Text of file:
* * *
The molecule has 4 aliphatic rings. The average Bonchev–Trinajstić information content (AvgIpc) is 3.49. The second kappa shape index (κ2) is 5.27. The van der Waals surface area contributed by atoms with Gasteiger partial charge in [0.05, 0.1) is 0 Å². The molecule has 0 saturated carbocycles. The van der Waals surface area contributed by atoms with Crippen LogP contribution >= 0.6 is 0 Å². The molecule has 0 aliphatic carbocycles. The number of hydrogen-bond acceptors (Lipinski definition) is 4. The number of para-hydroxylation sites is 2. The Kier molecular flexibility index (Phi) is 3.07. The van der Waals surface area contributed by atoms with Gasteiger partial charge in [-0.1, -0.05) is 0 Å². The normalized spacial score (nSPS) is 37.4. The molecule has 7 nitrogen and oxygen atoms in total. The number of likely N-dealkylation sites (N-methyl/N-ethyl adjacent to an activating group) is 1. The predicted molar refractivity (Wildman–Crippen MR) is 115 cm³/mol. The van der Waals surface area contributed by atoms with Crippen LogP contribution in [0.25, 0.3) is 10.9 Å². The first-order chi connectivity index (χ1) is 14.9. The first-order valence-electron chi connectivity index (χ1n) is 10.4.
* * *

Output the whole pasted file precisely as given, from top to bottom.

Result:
The molecule has 4 aliphatic rings. The average Bonchev–Trinajstić information content (AvgIpc) is 3.49. The second kappa shape index (κ2) is 5.27. The van der Waals surface area contributed by atoms with Gasteiger partial charge in [0.05, 0.1) is 0 Å². The molecule has 0 saturated carbocycles. The van der Waals surface area contributed by atoms with Crippen LogP contribution >= 0.6 is 0 Å². The molecule has 0 aliphatic carbocycles. The number of hydrogen-bond acceptors (Lipinski definition) is 4. The number of para-hydroxylation sites is 2. The Kier molecular flexibility index (Phi) is 3.07. The van der Waals surface area contributed by atoms with Gasteiger partial charge in [-0.1, -0.05) is 0 Å². The normalized spacial score (nSPS) is 37.4. The molecule has 7 nitrogen and oxygen atoms in total. The number of likely N-dealkylation sites (N-methyl/N-ethyl adjacent to an activating group) is 1. The predicted molar refractivity (Wildman–Crippen MR) is 115 cm³/mol. The van der Waals surface area contributed by atoms with Crippen LogP contribution in [0.25, 0.3) is 10.9 Å². The first-order chi connectivity index (χ1) is 14.9. The first-order valence-electron chi connectivity index (χ1n) is 10.4.